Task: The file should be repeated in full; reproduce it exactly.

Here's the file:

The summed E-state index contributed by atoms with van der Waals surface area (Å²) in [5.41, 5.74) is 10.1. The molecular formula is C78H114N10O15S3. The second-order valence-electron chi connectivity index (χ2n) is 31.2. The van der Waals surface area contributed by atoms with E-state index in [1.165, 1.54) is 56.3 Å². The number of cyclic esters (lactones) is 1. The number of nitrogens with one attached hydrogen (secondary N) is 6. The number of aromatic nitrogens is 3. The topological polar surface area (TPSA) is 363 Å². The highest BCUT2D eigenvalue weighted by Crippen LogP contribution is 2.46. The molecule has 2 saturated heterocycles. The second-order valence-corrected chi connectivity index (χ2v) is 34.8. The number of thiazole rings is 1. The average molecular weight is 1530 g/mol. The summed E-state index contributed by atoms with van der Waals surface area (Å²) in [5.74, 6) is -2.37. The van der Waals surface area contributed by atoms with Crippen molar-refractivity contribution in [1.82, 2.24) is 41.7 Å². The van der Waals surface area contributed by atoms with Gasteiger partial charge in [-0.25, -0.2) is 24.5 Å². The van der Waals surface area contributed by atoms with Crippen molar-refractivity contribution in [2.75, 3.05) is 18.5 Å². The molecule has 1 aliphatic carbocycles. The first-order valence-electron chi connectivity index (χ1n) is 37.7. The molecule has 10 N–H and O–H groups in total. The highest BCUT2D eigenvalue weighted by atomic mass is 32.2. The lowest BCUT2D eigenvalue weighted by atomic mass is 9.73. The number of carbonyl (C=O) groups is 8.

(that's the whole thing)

The summed E-state index contributed by atoms with van der Waals surface area (Å²) in [5.41, 5.74) is 10.1. The molecular formula is C78H114N10O15S3. The second-order valence-electron chi connectivity index (χ2n) is 31.2. The van der Waals surface area contributed by atoms with E-state index in [1.165, 1.54) is 56.3 Å². The number of cyclic esters (lactones) is 1. The number of nitrogens with one attached hydrogen (secondary N) is 6. The number of aromatic nitrogens is 3. The topological polar surface area (TPSA) is 363 Å². The highest BCUT2D eigenvalue weighted by Crippen LogP contribution is 2.46. The molecule has 2 saturated heterocycles. The second-order valence-corrected chi connectivity index (χ2v) is 34.8. The number of thiazole rings is 1. The average molecular weight is 1530 g/mol. The summed E-state index contributed by atoms with van der Waals surface area (Å²) in [5.74, 6) is -2.37. The van der Waals surface area contributed by atoms with Crippen molar-refractivity contribution in [1.82, 2.24) is 41.7 Å². The van der Waals surface area contributed by atoms with Gasteiger partial charge in [-0.25, -0.2) is 24.5 Å². The van der Waals surface area contributed by atoms with Crippen molar-refractivity contribution in [2.75, 3.05) is 18.5 Å². The molecule has 1 aliphatic carbocycles. The first-order valence-electron chi connectivity index (χ1n) is 37.7. The molecule has 10 N–H and O–H groups in total. The highest BCUT2D eigenvalue weighted by atomic mass is 32.2. The lowest BCUT2D eigenvalue weighted by atomic mass is 9.73. The number of carbonyl (C=O) groups is 8.